Though there are other contenders for the title, AT&T (NYSE:T) may be the best dividend stock on the market today. The telecom giant offers a rare and powerful mix of current yield, long-term dividend growth, and an increasingly strong competitive position within its core markets.
Let's explore what makes AT&T a great pick for retirees seeking continuous income.
An income powerhouse with few rivals
Just examining AT&T's dividend stats makes quite the impression.
For starters, AT&T stock currently yields 5% -- which is more than double the current 1.9% yield of the S&P 500 -- better still, the company's actual average yield over the past five years is a slightly higher 5.1%. AT&T has increased its dividends per share annually for the past 32 years, earning it the vaunted title of dividend aristocrat. It has already increased its quarterly dividend by 2% from $0.48 to $0.49 at the beginning of the year.
That may not seem like much of an increase, and indeed, if there is a weak point regarding AT&T's dividend prowess, it lies here. From 2007 through 2016, the company increased its quarterly dividend per share from $0.35 per share to $0.48 each quarter, which equates to an average annual growth rate of just 3.2%. The flips side is that the current yield is already quite generous.
Moreover, AT&T's balance sheet and interest coverage ratios seem safe. Last year, AT&T generated $24.3 billion in operating income, which easily allowed it to service its $4.9 billion in interest expense. The company did, though, pay out approximately 70% of its free cash flow in the form of dividends, which is a bit high. However, given the company's growth outlook, AT&T should be able to fuel further dividend increases by expanding its free cash flow, thanks to some savvy recent moves on the part of its management.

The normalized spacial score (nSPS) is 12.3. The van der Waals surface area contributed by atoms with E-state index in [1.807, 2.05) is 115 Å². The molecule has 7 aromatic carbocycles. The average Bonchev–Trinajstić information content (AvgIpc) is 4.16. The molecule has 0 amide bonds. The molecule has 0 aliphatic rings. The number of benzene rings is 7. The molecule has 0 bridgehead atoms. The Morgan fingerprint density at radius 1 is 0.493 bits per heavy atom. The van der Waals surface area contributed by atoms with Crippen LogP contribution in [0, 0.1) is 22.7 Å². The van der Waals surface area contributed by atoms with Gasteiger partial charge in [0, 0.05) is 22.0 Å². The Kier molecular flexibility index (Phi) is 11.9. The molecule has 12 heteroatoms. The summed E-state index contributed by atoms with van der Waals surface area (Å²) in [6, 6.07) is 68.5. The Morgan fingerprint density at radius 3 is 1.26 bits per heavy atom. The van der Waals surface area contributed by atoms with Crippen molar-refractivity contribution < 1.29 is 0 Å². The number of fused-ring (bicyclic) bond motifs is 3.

AT&T keeps getting better
Recent business activities also support the thesis that AT&T will continue to excel as an income investment. Here, the company's forthcoming acquisition of content giant Time Warner (NYSE:TWX) looms large.
Aside from the massive sticker price -- the 50-50 cash-and-stock transaction will cost AT&T a whopping $85.4 billion -- the deal also helps align AT&T's business with the likely direction of the telecom industry in the coming years. Specifically, this deal should allow AT&T to become one of the first names in the telecom or media industry to package wireless bundles with broadcast cable content, which would see the company playing both offense and defense.
In a world of ever-increasing media-consumption options, content has proved to be a valuable asset. Just think of the number of companies that have been rumored to be working on, or have already launched, video content of some kind, especially among tech companies. Apple, Alphabet, Amazon.com, Sony,Twitter, and Netflix are just a few names to spring to mind. This trend also coincides with ambitions from many of the same tech companies to launch telecom-esque services -- think Google Fiber. In this sense, owning Time Warner's content will increase AT&T's moat and make it hard for tech companies to challenge it for its wireless and broadband subscribers. That's the defensive part of the deal.
Buying Time Warner will also position AT&T to go on the offensive against other telecom and cable distributors. As I've mentioned before, this deal will allow AT&T to pair cable packages with its various wireless and telecom bundles. At a point when only Comcast appears to be headed in a similar direction, taking pole position in the movement to stream cable channels directly to smartphones and tablets should create a powerful incentive to steal consumers away from Verizon, Sprint, and T-Mobile.
Putting all of this together, we see that AT&T shares provide income investors with one of the most potent combinations of current yield and long-term dividend growth. Better still, the future looks increasingly bright for the company, thanks in large part to its Time Warner deal. Combined, these factors are what make AT&T a winning option for retirees seeking the best dividend stocks to own on the market today.
Suzanne Frey, an executive at Alphabet, is a member of The Motley Fool's board of directors. Andrew Tonner owns shares of Apple. The Motley Fool owns shares of and recommends Alphabet (A shares), Alphabet (C shares), Amazon, Apple, Twitter, and Verizon Communications. The Motley Fool recommends Time Warner and T-Mobile US. The Motley Fool has a disclosure policy.